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Don't Eat With Your Mouth Full

Where can we live but days?

steepholm steepholm
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Corbyn Sat Upon a Tree, Large and Black as Black Might Be
We're quite a few weeks into the Labour leadership campaign now, and I've still to hear any of those opposing Jeremy Corbyn explain exactly what is wrong with his policies. Instead, there's been:

a) a lot of vague handwaving about how he would be taking the party "backwards" from the new true blue future (Tony Blair) and how the MPs who nominated him are "morons" (John McTernan).

b) some huffing and puffing about people who support him "behaving like a petulant child" (Chuka Umunna), or being too young to understand grown-up issues - as expatiated on by Roy Hattersley on The World at One today:

Edward Stourton: What do you think is the appeal of Jeremy Corbyn?

Roy Hattersley: To young people? Young people who haven't thought about it? [Note that Stourton hadn't actually mentioned young people.] I don't want to patronize them but they've not gone through the difficulties we've gone through in the last thirty or forty years.

(You suck at not patronizing, Lord Hattersley - but nor did you go through what young people are going through now, forced into huge debts to get an education, denied benefits, priced out of housing, etc. Are you surprised they don't see why that's a worthwhile sacrifice to keep you in ermine?)

c) and, of course, a general murmur that the electorate have become so right-wing that even if Corbyn's policies are coherent and just (which a neutral observer might reasonably conclude, given how studiously his opponents avoid talking about them), the electorate is too selfish and bigoted to vote for them.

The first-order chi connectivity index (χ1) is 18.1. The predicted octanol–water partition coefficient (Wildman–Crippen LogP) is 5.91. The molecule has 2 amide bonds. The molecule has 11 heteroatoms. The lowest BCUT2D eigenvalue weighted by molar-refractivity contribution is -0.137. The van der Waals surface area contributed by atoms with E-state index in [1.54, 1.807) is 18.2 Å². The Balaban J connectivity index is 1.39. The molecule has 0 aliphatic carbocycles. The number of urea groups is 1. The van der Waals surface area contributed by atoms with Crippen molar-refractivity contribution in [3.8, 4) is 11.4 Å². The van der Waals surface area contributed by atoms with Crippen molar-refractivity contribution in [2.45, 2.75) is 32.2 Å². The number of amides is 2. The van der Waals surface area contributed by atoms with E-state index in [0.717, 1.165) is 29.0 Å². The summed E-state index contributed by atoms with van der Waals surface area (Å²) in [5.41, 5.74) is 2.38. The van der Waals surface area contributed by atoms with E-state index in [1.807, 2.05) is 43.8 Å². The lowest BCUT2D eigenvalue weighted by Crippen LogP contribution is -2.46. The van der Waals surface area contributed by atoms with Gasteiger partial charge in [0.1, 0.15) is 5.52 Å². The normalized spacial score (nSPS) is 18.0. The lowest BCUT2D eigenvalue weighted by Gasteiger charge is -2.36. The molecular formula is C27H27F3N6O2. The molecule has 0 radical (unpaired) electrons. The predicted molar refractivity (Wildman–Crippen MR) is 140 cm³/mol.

None of this makes the Labour Party - or at least its right wing, whence I think it's fair to say almost all the petulance has emanated - look good, or indeed anything but contemptuous of those whose support it most needs. In fact, hearing Tony Blair today I kept being reminded of the following passage:

“Tender as my years may be,” said Caspian, “I believe I understand the slave trade from within quite as well as your Sufficiency. And I do not see that it brings into the islands meat or bread or beer or wine or timber or cabbages or books or instruments of music or horses or armor or anything else worth having. But whether it does or not, it must be stopped.”

“But that would be putting the clock back,” gasped the governor. “Have you no idea of progress, of development?”

“I have seen them both in an egg,” said Caspian. “We call it ‘Going Bad’ in Narnia. This trade must stop.”

“I can take no responsibility for any such measure,” said Gumpas.

“Very well, then,” answered Caspian, “we relieve you of your office.

It's a measure of how far British politics has drifted that C. S. Lewis's conservatism can now be recruited in support of Jeremy Corbyn.

I've paid my £3 to vote for Corbyn. Mentioned it to some ex-colleagues and Labour Party members on Facebook - consensus is that I'm being desperately naive thinking I can just vote for stuff I believe in - it's not realistic, you see. (I am more than a decade older than both of these wise sages, funnily enough...)

Hee! I've tried boxing clever and voting tactically in the past, but it never worked out. (Like the man said, I was so much older then - I'm younger than that now.)

Well, here I vote for Plaid Cymru who are considerably to the left of the current Labour Party. That is partly a tactical vote because the runner up in this constituency is always the Tory, so voting Labour would be a bad move here. Also we've had a good run of decent MPs. I've known the last three personally, at least on the acquaintance level.

I on the other hand am one of those unhappy souls who voted LibDem in 2010 because the Greens (who were the closest to my own views) didn't stand a chance, and the LD platform was more radical than Labour's, notably on tuition fees, only to discover that... well, you know the rest.